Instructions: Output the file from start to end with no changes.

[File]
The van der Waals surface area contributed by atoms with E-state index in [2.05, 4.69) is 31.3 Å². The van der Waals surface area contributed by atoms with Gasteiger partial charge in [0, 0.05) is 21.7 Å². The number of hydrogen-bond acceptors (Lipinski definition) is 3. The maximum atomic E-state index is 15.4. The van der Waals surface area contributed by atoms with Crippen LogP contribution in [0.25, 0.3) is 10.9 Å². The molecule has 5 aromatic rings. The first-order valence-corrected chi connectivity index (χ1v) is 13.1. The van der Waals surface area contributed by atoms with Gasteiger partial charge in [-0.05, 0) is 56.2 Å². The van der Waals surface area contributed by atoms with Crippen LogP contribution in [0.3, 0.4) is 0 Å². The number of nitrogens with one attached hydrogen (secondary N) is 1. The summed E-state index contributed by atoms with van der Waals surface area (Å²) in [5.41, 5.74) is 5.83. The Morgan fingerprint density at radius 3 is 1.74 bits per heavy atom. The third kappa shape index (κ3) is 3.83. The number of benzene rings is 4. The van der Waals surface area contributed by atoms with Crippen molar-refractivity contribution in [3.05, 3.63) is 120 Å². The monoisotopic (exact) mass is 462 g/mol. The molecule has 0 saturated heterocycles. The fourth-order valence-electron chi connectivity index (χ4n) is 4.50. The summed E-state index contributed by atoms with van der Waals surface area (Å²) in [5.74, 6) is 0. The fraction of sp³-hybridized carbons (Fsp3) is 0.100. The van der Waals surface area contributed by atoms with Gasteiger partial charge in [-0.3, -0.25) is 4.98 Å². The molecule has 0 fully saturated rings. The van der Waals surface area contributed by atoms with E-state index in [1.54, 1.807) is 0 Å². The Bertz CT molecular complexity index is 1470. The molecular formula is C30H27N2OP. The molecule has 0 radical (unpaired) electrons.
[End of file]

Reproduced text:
The van der Waals surface area contributed by atoms with E-state index in [2.05, 4.69) is 31.3 Å². The van der Waals surface area contributed by atoms with Gasteiger partial charge in [0, 0.05) is 21.7 Å². The number of hydrogen-bond acceptors (Lipinski definition) is 3. The maximum atomic E-state index is 15.4. The van der Waals surface area contributed by atoms with Crippen LogP contribution in [0.25, 0.3) is 10.9 Å². The molecule has 5 aromatic rings. The first-order valence-corrected chi connectivity index (χ1v) is 13.1. The van der Waals surface area contributed by atoms with Gasteiger partial charge in [-0.05, 0) is 56.2 Å². The van der Waals surface area contributed by atoms with Crippen LogP contribution in [0.3, 0.4) is 0 Å². The number of nitrogens with one attached hydrogen (secondary N) is 1. The summed E-state index contributed by atoms with van der Waals surface area (Å²) in [5.41, 5.74) is 5.83. The Morgan fingerprint density at radius 3 is 1.74 bits per heavy atom. The third kappa shape index (κ3) is 3.83. The number of benzene rings is 4. The van der Waals surface area contributed by atoms with Crippen molar-refractivity contribution in [3.05, 3.63) is 120 Å². The monoisotopic (exact) mass is 462 g/mol. The molecule has 0 saturated heterocycles. The fourth-order valence-electron chi connectivity index (χ4n) is 4.50. The summed E-state index contributed by atoms with van der Waals surface area (Å²) in [5.74, 6) is 0. The fraction of sp³-hybridized carbons (Fsp3) is 0.100. The van der Waals surface area contributed by atoms with Gasteiger partial charge in [-0.3, -0.25) is 4.98 Å². The molecule has 0 fully saturated rings. The van der Waals surface area contributed by atoms with E-state index in [1.54, 1.807) is 0 Å². The Bertz CT molecular complexity index is 1470. The molecular formula is C30H27N2OP. The molecule has 0 radical (unpaired) electrons.